by Brenda Jin
Over 40 years after the summer of love, we're still asking the eternal question: are beauty and sexuality detrimental to women? Shouldn’t women flaunt what they own? This is an issue that transcends class, race, and economic circumstance. For example, in a recent article in The Guardian, Annie Kelly explored the relationship of economy to education in Katine, Uganda, highlighting the fact that young women in Katine are economically disempowered. Even if they earn money from jobs such as working in a garden or selling food in the market, according to Kelly, a young woman’s income is nevertheless controlled by the family, and she will have no say in how it is spent.
So when it comes to such necessities such as sanitary equipment for their menstrual cycles, women are forced to ask the men in their families for money. At UShs 5,000 ($2.50) per pack, monthly sanitary equipment costs more than most families can afford, especially after other expenses like school books and uniforms. As a result, female students often miss several days a month because of their menstrual cycles; without the appropriate equipment, they face embarrassing leaks, a problem that becomes more complicated with inadequate toilet facilities.
This regular absenteeism results in more than just embarrassment and disadvantaged performance in the classroom. In such situations, young women turn to the one thing they do own and can use for economic empowerment: their bodies. Growing up with a deficit of economic empowerment plays a key role in helping girls in Katine discover their sexuality as a bargaining tool for basic living necessities so that they can continue their educations.
"If you look at many of the challenges we face and the barriers which exist preventing young girls from achieving their potential it all comes back to money in one way or another," said Evelyn Okoth of Mifumi, a Ugandan women’s rights NGO. "Girls are lured into transactional sex relationships with often older men because it is the only way they can get the things they need, which results in high numbers of teenage pregnancies and girls leaving school before finishing even their primary education."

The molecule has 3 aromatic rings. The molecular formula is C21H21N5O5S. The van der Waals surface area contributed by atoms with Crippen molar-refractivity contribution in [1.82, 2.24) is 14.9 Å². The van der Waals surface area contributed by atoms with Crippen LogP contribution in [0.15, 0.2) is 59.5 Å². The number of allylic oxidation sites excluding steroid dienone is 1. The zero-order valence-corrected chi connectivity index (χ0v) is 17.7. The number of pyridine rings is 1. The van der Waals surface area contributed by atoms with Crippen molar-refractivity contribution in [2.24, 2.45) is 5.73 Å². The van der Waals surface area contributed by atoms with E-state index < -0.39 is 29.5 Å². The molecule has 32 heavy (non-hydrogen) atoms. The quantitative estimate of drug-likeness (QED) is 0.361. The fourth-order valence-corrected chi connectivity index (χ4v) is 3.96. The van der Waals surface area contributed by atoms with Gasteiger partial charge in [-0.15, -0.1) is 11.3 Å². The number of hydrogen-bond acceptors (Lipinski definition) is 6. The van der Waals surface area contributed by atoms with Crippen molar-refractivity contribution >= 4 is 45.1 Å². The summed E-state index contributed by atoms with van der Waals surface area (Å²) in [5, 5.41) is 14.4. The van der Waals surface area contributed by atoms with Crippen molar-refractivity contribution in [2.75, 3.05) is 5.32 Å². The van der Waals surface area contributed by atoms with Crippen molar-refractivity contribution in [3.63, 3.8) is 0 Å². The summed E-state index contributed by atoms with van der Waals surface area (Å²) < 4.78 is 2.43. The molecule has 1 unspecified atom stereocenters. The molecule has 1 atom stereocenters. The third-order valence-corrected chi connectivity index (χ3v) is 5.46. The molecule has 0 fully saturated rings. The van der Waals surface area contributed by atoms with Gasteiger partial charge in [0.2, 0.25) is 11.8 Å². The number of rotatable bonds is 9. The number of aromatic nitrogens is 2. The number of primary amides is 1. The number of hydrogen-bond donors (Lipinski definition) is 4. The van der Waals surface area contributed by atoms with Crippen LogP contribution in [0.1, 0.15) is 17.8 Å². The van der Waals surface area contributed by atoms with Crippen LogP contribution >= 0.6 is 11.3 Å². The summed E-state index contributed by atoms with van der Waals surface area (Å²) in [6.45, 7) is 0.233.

It's ironic that in attempting to empower themselves by continuing their education, these young women turn to self-objectification, perpetuating the idea that they are assets or property rather than as potential financial or economic sources of power, an idea reinforced by the current practice of “bride price” in Uganda, whereby brides are exchanged for resources such as livestock, money, or land from the son-in-law’s family, according to Kelly.
But using sexuality in order to compensate for economic disempowerment is not an unfamiliar problem. Self-objectification in the name of self-betterment is not confined to Katine or even to the developing world. And I would argue that it is equally familiar to women in America. Because shouldn’t women be damned proud of their god-given beauty and female genitalia?
In the face of a lack of individual agency in the realms of economic or political power, those groups who lack power will resort to—and perhaps overuse—the only agency they possess, to the point where it can become detrimental to long-term wellbeing. When the girls in Katine lack the power to change their economic realities, they turn to their bodies for agency. When women are not granted the opportunity to excel in their careers as quickly or as equally as their husbands, they pride themselves even more in their given area of excellence: the domestic sphere.
Sexuality is a self-defeating source of power in the end for both women in Katine and for women in America, because of the dangerous potential and tendency for women to be lured into reducing themselves to precisely what they were trying to overcome in the first place: their status as objects.
American women have come a long way in the quest for equality, but progress for women in America should not and cannot stop at sexual liberation. We have yet to earn equal pay. We have yet to receive equal employment and educational opportunities. We have yet to be perceived by all—including ourselves—as more than our biological potential for child-bearing and as a source of pleasure. We have yet to be accepted and measured by our contribution to society above the fact of our gender. Without having achieved equality in society, we have become content to be satisfied with sexual liberation, and we have only achieved for ourselves the only power that we were given from society in the first place, that which reduces us to objects and commodities: sex.